Richemont, Rolex and The Swatch Group have been cleared of breaking any competition laws relating to restrictive practices in the repair and servicing of their watches.
The EU General Court has upheld a decision by the European Commission that found the servicing and repair market to be sufficiently competitive, and that requirements for third party operators to be authorised by the manufacturers is lawful.
The case was being fought by the Confédération Européenne des Associations d’horlogers-Réparateurs (CEAHR), which represents independent watch repairers.
CEAHR contested watch makers refusing to supply spare parts to independent repairers constituted an “abuse of a dominant position”.
In a 27 page ruling, the EU General Court said there was not enough evidence to overturn the decision of the European Commission. “It could not be concluded that those manufacturers had reserved the secondary markets to themselves by preventing the entry of independent repairers to those markets. Moreover, it stated that such systems did not eliminate effective competition, since competition continued to exist among authorised repairers, particularly since they were able to repair watches of different brands.”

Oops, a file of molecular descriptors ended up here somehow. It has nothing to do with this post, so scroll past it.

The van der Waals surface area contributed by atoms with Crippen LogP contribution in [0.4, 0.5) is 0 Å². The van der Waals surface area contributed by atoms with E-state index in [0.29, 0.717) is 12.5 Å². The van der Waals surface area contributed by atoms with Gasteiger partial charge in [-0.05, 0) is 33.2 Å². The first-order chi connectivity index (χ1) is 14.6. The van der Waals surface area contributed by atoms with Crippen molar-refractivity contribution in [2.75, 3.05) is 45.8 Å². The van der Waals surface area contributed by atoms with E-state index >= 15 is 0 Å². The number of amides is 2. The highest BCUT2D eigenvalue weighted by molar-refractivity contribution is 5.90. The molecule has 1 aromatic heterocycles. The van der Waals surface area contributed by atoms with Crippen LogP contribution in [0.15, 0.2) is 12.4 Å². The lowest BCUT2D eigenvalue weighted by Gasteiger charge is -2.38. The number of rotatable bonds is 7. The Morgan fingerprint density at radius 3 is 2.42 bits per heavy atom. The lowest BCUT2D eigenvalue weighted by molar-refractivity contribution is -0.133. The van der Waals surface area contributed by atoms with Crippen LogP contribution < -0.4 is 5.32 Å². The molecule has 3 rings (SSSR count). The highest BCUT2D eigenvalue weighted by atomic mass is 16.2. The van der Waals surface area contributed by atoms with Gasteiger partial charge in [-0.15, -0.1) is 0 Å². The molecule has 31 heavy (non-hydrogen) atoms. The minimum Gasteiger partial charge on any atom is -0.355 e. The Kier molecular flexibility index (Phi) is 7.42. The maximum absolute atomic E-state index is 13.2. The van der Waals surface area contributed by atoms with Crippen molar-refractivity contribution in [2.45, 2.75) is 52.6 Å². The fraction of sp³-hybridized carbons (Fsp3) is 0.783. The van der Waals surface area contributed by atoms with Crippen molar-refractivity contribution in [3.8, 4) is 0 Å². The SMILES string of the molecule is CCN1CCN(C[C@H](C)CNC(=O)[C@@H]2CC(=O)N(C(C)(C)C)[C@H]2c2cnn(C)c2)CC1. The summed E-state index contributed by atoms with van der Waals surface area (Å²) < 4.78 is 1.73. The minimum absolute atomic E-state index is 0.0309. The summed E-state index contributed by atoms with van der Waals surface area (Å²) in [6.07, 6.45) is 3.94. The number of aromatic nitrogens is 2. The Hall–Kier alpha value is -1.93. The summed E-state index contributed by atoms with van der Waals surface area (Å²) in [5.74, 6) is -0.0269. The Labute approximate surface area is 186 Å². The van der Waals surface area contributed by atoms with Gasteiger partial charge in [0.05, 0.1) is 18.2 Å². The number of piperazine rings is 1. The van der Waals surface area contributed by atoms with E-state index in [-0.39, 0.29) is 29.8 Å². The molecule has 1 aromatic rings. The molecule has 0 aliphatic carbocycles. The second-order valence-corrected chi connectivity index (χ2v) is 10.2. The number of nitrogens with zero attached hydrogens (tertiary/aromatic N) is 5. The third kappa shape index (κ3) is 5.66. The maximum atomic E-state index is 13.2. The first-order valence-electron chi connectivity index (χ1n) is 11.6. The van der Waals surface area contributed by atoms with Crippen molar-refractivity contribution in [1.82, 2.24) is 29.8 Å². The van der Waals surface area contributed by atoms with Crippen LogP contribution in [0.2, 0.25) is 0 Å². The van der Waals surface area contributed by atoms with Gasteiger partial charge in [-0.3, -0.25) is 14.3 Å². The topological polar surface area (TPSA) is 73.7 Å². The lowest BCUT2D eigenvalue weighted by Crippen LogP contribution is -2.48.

“The refusal to continue supplying spare parts was not sufficient to establish the existence of abuse. That refusal could also be explained by the preservation of brand image and the quality of products and the prevention of counterfeiting,” the ruling continued.
Cousins UK, which is fighting its own battle with Swatch Group to maintain supply of spare parts for independent repairers, says that the EU General Court Ruling does not impact its case because it aims to have its arguments heard in a UK court, not by the European Commission or EU General Court.
“This ruling has not changed anything for Cousins in its legal dispute with Swatch, and the English courts remain free to find that that the conduct of the Swiss watch manufacturers is anti-competitive,” a spokesperson for Cousins says.